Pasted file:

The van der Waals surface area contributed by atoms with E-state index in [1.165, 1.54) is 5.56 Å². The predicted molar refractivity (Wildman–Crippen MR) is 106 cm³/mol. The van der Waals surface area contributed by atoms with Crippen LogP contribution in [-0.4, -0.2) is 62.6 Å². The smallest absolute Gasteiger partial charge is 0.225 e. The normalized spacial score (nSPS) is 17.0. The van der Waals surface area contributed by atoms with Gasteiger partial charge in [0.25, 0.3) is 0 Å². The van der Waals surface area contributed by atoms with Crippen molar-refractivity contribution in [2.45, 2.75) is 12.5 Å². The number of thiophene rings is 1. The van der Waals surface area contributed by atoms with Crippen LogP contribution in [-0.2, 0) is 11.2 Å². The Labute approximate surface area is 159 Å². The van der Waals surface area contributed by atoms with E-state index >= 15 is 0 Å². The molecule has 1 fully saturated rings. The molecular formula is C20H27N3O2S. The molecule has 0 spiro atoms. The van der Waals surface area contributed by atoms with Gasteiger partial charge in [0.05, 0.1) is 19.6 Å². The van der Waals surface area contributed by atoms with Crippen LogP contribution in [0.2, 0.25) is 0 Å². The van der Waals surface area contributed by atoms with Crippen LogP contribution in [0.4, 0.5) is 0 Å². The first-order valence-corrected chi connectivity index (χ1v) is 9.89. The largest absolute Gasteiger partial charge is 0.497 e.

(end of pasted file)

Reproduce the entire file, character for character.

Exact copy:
The van der Waals surface area contributed by atoms with E-state index in [1.165, 1.54) is 5.56 Å². The predicted molar refractivity (Wildman–Crippen MR) is 106 cm³/mol. The van der Waals surface area contributed by atoms with Crippen LogP contribution in [-0.4, -0.2) is 62.6 Å². The smallest absolute Gasteiger partial charge is 0.225 e. The normalized spacial score (nSPS) is 17.0. The van der Waals surface area contributed by atoms with Gasteiger partial charge in [0.25, 0.3) is 0 Å². The van der Waals surface area contributed by atoms with Crippen molar-refractivity contribution in [2.45, 2.75) is 12.5 Å². The number of thiophene rings is 1. The van der Waals surface area contributed by atoms with Crippen LogP contribution in [-0.2, 0) is 11.2 Å². The Labute approximate surface area is 159 Å². The van der Waals surface area contributed by atoms with E-state index >= 15 is 0 Å². The molecule has 1 fully saturated rings. The molecular formula is C20H27N3O2S. The molecule has 0 spiro atoms. The van der Waals surface area contributed by atoms with Gasteiger partial charge in [0.05, 0.1) is 19.6 Å². The van der Waals surface area contributed by atoms with Crippen LogP contribution in [0.2, 0.25) is 0 Å². The van der Waals surface area contributed by atoms with Crippen LogP contribution in [0.4, 0.5) is 0 Å². The first-order valence-corrected chi connectivity index (χ1v) is 9.89. The largest absolute Gasteiger partial charge is 0.497 e.